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Deacon Who?

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(Note: Ideas and opinions expressed in this blog are not necessarily shared by the transit agency I work for. This is simply an expression of free speech while describing the work bus operators perform.) I have been (and called) many things in this life. Most of all, I'm a writer who happens to drive a bus. In May of '13 I thought it would be fun to write about my job. As a direct result of this blog, I published a book in November of 2017 called "JUST DRIVE - Life in the Bus Lane" that is available on Amazon. I write to provide insight as to what it's like on a bus... From The Driver Side. Thank you for reading!

Sunday, May 23, 2021

My Operator Buddy Was Shot Yesterday...

Deke & Dale... two feathers of the same bird,
10/05/20.

Deke's Note: The past several months, I have struggled with the agony of Post Traumatic Stress Disorder. I don't know where it began. Yet it has built such a time bomb within me I agonize over its detonation every day I awaken with the prospect of venturing "out there" in my 20-ton mega roll. Yesterday, the reality of my daily malaise crowded
 my normally-chill roll into a relaxed "Friday" on the serene Line 35. Rolling past the horribly-silent Oregon Public Broadcasting, the media outlet I hoped would trumpet our collective fears, I mentally composed this post, the story of every transit operator's worst nightmare.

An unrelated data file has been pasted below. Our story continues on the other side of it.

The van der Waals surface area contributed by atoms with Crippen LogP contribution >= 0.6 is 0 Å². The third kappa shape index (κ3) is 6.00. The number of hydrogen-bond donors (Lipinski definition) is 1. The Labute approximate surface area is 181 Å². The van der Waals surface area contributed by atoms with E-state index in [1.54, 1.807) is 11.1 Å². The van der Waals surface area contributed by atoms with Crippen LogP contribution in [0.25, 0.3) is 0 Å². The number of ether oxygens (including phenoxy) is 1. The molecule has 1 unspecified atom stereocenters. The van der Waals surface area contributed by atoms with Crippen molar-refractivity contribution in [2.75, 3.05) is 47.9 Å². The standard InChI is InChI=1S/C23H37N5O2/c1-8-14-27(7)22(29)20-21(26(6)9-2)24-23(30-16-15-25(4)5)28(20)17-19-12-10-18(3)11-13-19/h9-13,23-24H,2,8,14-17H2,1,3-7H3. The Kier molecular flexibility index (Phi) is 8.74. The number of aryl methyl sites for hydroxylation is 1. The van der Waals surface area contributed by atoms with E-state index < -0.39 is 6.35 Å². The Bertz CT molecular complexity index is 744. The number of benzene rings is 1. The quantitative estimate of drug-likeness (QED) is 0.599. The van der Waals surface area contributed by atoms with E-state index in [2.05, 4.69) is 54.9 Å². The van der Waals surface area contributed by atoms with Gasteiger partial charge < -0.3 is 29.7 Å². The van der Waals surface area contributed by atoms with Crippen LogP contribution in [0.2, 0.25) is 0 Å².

Dale, we don't know each other as much as I'd like to. But you showed up to my 60th birthday party last fall. Fully-masked and good-humoredly bullied for your entirely-white beard but still fully-engaged in the moment your brother Deke was celebrating. I was truly touched to have you attend even as this *&%)ing pandemic ruined every other public gathering. You celebrated with me the joy I found in this new home as I entered my seventh decade. We have always connected on a cerebral plane, yet found too few precious moments to reflect in person other than at Center Garage.

Yesterday afternoon, I walked back to my 35 bus on layover at University of Portland, casually checking social media, when a friend of mine alerted me you had been... SHOT! ALERT! PORTLAND BUS OPERATOR SHOT IN SERVICE!